"Someday they may be the target of a similar suit if one of their merchants gets hit with a breach," Navetta says. "These issuing banks know that if they sue another bank, it could create 'bad case law' that could later result in their own liability."
Putnam Bank Lawsuit
Putnam Bank, a $451 million community bank based in Connecticut, was among the first to file a class action suit against Target, claiming the retailer should compensate affected banks for expenses associated with card re-issuance, closing accounts, reimbursing customers for unauthorized transactions and other breach-recovery-related losses.
"Target's failure to adequately safeguard customer confidential information and related data and Target's failure to maintain adequate encryption, intrusion detection, and prevention procedures in its computer systems caused the losses hereinafter set forth," Putnam Bank notes in its claim.
The increase in retail breaches is becoming too much for smaller banks and credit unions to handle, says Tom Borner, a Putnam Bank's spokesman.
"We're just frustrated," he says. "We're stuck with the fraud; we're stuck with reissuing the cards; and we are out the debit interchange for the time we have to close the cards down. We reissued about 3,000 cards because of the Target breach, and for an institution our size, that's a lot."
On Jan. 27, a district court in Minnesota granted Target's motion to stay in the Putnam case, pending an expected decision from a judicial panel on Target's request to consolidate the case with others suits into a multi-district litigation.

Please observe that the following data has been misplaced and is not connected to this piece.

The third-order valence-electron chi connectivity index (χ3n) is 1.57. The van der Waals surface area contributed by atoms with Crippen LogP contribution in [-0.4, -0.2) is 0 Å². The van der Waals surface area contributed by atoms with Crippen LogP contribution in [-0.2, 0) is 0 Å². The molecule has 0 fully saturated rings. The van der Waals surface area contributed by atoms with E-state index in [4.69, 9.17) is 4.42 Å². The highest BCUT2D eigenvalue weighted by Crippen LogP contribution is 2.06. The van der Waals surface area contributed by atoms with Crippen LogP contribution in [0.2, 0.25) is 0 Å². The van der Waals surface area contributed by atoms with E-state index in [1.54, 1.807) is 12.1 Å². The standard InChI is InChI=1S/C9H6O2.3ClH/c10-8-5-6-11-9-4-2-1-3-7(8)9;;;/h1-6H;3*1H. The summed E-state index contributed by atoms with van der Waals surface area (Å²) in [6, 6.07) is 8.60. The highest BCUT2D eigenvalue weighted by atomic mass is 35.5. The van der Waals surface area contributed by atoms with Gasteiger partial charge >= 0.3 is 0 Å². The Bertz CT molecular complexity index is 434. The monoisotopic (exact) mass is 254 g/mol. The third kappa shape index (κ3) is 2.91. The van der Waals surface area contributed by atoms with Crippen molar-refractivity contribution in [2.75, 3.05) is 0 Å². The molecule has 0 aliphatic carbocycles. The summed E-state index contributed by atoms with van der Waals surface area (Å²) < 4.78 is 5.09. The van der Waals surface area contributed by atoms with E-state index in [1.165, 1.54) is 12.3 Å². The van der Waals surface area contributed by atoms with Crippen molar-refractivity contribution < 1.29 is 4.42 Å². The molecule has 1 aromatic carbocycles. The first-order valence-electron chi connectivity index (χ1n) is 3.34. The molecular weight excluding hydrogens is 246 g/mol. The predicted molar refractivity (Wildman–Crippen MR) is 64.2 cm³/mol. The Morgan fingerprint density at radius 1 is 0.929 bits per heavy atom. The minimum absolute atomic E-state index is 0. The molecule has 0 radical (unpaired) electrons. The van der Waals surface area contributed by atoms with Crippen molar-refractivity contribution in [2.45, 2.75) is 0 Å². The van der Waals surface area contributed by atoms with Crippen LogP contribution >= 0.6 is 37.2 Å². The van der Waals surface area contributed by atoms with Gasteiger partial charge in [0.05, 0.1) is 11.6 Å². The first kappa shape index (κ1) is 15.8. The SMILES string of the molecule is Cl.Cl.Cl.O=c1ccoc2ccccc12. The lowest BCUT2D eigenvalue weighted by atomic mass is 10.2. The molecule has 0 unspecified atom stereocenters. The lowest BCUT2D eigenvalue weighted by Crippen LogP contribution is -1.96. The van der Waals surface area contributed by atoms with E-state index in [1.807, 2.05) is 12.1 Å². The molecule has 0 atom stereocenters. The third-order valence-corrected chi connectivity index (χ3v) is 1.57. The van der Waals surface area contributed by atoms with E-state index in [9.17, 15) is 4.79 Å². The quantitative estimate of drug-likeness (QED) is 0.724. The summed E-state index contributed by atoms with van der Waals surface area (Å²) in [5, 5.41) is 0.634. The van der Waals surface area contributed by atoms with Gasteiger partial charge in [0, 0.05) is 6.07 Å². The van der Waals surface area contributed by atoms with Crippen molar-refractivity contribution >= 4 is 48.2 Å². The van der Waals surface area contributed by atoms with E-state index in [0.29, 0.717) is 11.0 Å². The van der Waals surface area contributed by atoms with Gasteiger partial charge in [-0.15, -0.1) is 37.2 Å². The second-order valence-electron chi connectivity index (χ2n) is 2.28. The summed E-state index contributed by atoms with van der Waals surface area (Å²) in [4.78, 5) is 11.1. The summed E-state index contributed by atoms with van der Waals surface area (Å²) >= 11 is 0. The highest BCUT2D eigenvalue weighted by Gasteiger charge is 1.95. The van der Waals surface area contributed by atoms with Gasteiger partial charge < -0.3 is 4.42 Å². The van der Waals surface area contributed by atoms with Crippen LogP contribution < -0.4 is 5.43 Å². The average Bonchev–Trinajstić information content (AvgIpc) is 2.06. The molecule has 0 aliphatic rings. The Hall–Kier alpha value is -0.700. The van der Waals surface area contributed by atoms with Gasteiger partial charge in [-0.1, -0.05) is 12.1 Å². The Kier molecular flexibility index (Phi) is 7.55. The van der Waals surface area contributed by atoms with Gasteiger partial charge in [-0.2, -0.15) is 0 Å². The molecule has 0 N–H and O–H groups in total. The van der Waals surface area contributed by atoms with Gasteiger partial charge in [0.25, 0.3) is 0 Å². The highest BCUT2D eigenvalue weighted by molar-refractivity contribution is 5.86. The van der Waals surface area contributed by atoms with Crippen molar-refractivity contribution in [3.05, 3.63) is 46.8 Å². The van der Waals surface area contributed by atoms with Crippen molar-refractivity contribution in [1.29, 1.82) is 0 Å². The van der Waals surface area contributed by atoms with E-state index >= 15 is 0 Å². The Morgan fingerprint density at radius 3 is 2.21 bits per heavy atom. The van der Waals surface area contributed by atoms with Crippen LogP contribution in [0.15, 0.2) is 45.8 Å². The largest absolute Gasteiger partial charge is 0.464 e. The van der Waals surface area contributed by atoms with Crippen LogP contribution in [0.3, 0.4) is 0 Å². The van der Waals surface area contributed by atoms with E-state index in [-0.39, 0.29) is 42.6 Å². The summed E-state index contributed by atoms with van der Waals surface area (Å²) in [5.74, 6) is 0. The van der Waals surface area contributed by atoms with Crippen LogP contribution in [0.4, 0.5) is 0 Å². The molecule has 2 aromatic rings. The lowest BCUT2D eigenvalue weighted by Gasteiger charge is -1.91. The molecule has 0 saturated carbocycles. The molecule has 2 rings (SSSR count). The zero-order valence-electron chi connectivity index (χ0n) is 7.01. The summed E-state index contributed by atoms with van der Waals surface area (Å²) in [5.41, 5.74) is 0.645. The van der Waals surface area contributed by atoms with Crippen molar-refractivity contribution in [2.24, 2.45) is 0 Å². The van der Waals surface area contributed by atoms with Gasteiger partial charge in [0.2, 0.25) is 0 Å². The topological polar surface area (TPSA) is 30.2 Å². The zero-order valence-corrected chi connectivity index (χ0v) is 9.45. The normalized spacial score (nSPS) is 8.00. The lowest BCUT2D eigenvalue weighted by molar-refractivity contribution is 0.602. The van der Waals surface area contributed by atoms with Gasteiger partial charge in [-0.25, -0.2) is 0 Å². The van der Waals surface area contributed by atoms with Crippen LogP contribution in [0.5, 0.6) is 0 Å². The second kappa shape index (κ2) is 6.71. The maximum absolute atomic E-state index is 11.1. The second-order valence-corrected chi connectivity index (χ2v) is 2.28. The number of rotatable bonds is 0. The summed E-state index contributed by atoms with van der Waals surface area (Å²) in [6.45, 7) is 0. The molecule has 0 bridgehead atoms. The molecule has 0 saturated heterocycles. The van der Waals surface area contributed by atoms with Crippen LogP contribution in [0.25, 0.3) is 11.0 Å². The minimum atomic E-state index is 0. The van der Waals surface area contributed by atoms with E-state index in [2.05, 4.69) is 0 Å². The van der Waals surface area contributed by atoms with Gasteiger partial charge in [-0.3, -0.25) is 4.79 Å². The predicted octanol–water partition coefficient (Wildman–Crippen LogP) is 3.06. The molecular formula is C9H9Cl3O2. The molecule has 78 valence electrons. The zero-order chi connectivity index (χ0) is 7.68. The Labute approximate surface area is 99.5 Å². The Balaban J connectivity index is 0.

Pennsylvania-based First Choice Federal Credit Union, an $18 million institution based in New Castle, and Alabama State Employees Credit Union, a $212 million institution based in Montgomery, filed similar suits against Target, claiming the retailer should compensate them for breach-related expenses.
And on Feb. 13, Wisconsin-based Integrity First Bank, an $80 million institution based in Wausau, filed a class action suit with a Wisconsin consumer against Target for compensation related to the breach.
First Choice FCU, Alabama State Employees CU and Integrity First could not be reached for comment about their suits against Target.
Will Collaboration Help?
Despite the lawsuits against Target, banking and retail associations have made strides to encourage institutions and retailers to work together (see Card Security: Banks, Retailers Collaborate).
But banking industry groups such as the American Bankers Association, the Independent Community Bankers of America and the Consumer Bankers Association also have been outspoken about how retail breaches are adversely affecting banking institutions.
David Pommerehn, senior counsel and assistant vice president of the CBA, says banking institutions have a right be compensated.
"If merchants are responsible for breaches, we believe that that re-issuance cost should be their responsibility to cover," Pommerehn says.
Viveca Ware, who oversees regulatory policy for the ICBA, says lawsuits filed by community banks and credit unions against Target are sending a message. "Community banks that have decided to sue or will sue have put a stake in the ground to say, 'We won't tolerate this,'" she says.
Credit unions are feeling the pain of breaches, too. In 2013, card re-issuance and replacement expenses following a breach cost credit unions between $5 and $15 per card, according to the National Association of Federal Credit Unions.
"Banks are highly regulated," says Steve Kenneally of the ABA says. "On the flip side, it's a lot less clear what regulations and rules and standards [merchants] have to follow and who's checking to see that they're actually doing it."